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Family: Cichlidae, Subfamily Cichlinae

Common Name: Keyhole Cichlid

Origin and Habitat: Rio Orinoco basin (Venezuela) eastward through Suriname, Guyana and as far as the Rio Ouanary in French Guyana; possibly Trinidad. This species is not abundant, occurring in small populations within this geographical area. It is found in slow-moving, shallow coastal forest streams that are often stained brown from the tannins of decaying wood. The population reported from Trinidad has not been encountered since 1965 according to Kullander.

Compatibility/Temperament: Very peaceful except when spawning. This is a very shy and retiring species, easily frightened [see additional discussion under Description] and should not be combined with other more aggressive cichlids. Peaceful characins, rasbora, and substrate fish are ideal as "dither fish" to lessen this species' natural shyness. In larger tanks, it may be combined with discus, angelfish and some of the dwarf cichlids.

Keyhole Cichlid Diet

Feeds naturally on worms, crustaceans and insects. Accepts most prepared foods and should be given a varied diet of flake and pellet with frozen bloodworms, live worms and brine shrimp.


Some sources report up to 5 and even 6 inches, but most suggest 3-4 inches as maximum in aquaria. Females are normally slightly smaller than males.

Minimum Tank Suggestion

20 gallon long for a pair, but this should only be for spawning; this fish will be much better in a larger tank with some dither fish.

Water parameters for Keyhole Cichlid

Soft to medium hard (< 15 dGH), acidic (pH < 7), temperature 22-25C/72-77F.


An ideal cichlid for a community aquarium of non-aggressive fishes. Kept on its own, it will likely be very shy and retiring, and prone to stress. The presence of other fish (termed dither fish) will keep it more settled and relaxed. This is certainly not a fish for a barren tank, in which it will be highly stressed.

The aquarium should have a dark substrate, with some flat stones and several chunks of bogwood, and floating plants to shade the light that should not be bright. This would replicate its natural habit, but additional plants will also be suitable especially as they will provide more cover. Keeping in mind its natural habitat, the flow from the filter must be minimal, something that will also suit most forest fish that make good tankmates. Cichlids other than discus, angelfish and the South American dwarf species should not be kept with this species to avoid stress.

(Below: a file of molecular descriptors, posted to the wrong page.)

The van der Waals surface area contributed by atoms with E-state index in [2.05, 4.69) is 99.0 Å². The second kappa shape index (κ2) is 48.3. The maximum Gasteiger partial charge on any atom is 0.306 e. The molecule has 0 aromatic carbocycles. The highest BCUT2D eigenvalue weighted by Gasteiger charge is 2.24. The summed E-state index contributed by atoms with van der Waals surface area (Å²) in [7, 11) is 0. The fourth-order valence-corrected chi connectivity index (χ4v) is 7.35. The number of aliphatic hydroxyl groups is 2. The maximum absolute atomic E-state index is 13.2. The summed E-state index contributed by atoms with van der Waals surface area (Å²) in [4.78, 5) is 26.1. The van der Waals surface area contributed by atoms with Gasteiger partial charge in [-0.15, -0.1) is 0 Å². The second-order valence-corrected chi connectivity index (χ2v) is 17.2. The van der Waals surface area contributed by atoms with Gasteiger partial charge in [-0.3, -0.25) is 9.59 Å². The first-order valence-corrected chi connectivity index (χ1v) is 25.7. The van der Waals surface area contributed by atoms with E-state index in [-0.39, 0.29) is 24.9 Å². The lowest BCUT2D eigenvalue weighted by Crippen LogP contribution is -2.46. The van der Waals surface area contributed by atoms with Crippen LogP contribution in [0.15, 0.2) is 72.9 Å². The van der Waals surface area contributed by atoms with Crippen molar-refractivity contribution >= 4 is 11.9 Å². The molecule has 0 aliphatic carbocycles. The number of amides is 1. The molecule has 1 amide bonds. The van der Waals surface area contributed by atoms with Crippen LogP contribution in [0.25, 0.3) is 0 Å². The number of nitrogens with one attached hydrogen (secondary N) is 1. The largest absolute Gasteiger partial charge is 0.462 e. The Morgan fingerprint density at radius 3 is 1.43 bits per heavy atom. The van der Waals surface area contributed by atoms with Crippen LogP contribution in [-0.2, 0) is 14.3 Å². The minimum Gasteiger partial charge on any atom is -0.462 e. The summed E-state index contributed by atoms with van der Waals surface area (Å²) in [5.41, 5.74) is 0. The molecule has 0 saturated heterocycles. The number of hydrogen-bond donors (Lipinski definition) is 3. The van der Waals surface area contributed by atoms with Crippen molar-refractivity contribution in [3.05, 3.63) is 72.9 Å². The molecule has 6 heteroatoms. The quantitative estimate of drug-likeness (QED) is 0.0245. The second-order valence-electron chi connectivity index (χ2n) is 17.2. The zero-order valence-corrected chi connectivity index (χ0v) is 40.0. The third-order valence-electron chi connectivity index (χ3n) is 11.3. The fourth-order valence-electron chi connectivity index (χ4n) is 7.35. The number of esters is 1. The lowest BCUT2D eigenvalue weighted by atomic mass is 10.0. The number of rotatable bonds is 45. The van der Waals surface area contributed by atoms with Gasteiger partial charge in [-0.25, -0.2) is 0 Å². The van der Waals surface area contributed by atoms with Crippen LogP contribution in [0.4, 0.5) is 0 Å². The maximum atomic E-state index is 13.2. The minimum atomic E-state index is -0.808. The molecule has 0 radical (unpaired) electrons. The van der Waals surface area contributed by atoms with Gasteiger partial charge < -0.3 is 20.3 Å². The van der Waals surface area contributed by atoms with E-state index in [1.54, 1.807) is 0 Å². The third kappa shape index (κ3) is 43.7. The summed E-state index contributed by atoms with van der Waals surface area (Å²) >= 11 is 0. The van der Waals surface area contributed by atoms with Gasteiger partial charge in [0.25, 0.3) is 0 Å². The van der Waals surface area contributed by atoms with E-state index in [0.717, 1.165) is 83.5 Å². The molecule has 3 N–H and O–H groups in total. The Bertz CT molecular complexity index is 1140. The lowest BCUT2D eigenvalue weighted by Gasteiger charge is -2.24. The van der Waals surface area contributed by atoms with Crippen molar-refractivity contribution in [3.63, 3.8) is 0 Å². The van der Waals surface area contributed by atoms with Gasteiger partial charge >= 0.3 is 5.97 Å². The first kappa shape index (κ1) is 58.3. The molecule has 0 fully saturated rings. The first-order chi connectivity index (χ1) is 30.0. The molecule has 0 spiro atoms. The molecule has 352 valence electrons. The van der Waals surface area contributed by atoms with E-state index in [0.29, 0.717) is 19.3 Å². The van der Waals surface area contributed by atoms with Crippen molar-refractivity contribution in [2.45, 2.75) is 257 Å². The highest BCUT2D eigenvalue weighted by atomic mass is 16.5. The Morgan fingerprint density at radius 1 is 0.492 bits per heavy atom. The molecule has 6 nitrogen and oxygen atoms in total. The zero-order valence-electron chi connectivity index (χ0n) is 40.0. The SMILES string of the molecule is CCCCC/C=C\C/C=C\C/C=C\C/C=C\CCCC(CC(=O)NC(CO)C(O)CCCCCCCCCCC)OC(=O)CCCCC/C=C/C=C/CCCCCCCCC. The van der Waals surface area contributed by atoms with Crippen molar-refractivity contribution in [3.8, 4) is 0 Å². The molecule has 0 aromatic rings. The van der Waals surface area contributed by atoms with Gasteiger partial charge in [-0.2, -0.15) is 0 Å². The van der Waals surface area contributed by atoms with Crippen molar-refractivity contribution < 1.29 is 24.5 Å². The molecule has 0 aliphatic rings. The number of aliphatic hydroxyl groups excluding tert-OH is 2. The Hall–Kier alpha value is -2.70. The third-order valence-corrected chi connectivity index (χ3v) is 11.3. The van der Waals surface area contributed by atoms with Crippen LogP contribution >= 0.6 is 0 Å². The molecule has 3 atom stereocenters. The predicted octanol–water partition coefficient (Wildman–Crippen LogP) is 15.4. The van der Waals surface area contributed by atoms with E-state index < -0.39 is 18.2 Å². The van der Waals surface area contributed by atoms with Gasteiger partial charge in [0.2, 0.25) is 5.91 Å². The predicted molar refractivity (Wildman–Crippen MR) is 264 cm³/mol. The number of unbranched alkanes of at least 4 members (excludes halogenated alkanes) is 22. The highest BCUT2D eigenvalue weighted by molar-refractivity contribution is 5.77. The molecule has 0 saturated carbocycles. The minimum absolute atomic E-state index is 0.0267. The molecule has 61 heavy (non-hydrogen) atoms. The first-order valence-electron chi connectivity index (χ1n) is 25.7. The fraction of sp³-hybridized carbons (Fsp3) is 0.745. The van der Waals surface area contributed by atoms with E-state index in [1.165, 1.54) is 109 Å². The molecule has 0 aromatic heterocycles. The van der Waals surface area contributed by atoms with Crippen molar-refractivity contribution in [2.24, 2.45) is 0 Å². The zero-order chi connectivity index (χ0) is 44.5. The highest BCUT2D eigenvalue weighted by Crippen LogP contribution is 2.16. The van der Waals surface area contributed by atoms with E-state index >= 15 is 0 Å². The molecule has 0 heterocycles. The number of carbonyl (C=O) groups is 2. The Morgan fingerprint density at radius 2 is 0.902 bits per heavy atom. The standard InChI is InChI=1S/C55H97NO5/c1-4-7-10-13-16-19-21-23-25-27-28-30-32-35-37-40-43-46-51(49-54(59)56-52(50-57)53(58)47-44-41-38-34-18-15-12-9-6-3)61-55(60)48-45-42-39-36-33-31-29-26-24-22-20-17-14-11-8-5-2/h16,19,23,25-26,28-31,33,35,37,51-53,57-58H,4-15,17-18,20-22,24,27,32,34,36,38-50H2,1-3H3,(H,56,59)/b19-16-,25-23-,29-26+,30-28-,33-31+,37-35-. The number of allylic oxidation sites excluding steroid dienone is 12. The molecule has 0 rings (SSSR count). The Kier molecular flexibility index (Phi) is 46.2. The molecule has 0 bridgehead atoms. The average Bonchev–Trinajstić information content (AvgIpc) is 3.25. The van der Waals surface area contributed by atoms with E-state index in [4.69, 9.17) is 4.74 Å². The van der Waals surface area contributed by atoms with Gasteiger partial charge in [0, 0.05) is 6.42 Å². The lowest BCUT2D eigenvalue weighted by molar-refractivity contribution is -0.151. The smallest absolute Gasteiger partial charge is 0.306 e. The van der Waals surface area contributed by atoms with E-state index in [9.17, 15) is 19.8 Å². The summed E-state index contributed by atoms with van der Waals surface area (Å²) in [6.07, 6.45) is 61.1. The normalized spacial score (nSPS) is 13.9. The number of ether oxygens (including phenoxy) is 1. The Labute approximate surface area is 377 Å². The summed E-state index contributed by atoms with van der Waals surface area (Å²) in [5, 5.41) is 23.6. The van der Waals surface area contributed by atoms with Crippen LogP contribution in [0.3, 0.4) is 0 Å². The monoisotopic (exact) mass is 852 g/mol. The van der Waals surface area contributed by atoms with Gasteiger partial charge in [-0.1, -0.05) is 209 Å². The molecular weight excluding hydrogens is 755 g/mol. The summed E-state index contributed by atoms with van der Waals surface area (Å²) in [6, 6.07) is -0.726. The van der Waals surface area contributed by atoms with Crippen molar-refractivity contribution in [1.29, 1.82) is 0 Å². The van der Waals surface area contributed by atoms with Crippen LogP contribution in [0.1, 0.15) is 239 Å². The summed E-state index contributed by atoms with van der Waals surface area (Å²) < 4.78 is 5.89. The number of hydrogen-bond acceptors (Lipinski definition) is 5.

When this fish is frightened or endangered, it will fix itself against a log and change its colouration and patterning in an attempt to blend in with the background. This camouflage is very useful to the fish in the wild.

This species is monomorphic, showing no external differentiation between male and female. A substrate spawner, eggs will be laid on a flat surface, preferably a flat stone, and guarded in the typical cichlid fashion. This is the only time when this species shows any aggressive behaviour towards other fish. Both parents care for the eggs and fry, and parental care lasts a long time--several months--with this species. The fry can easily digest newly hatched brine shrimp from the first.

When initially described in 1881, F. Steindachner placed this species in the genus Acara. The species epithet maronii comes from the Rio Maroni in French Guyana, the collection site of the holotype specimen used for the description. The species was later considered to be in the genus Aequidens by some writers. Kullander & Nijssen (1989) erected the new genus Cleithracara for this species on the basis of morphological differences from all other species, and to date this is the only species in the genus. Dr. Kullander writes that the genus name was inspired by the "trivial" name of "Keyhole" given to the fish by aquarists, which refers to the flank markings. The name is derived from the Greek kleithron [=lock] and the Guarani word for cichlids, acara.


Kullander, Sven O., Guide to the South American Cichlidae, website.

Kullander, Sven O. and H. Nijssen (1989), The cichlids of Suriname. Teleostei: Labroidei, pp. i-xxxii & 1-256.

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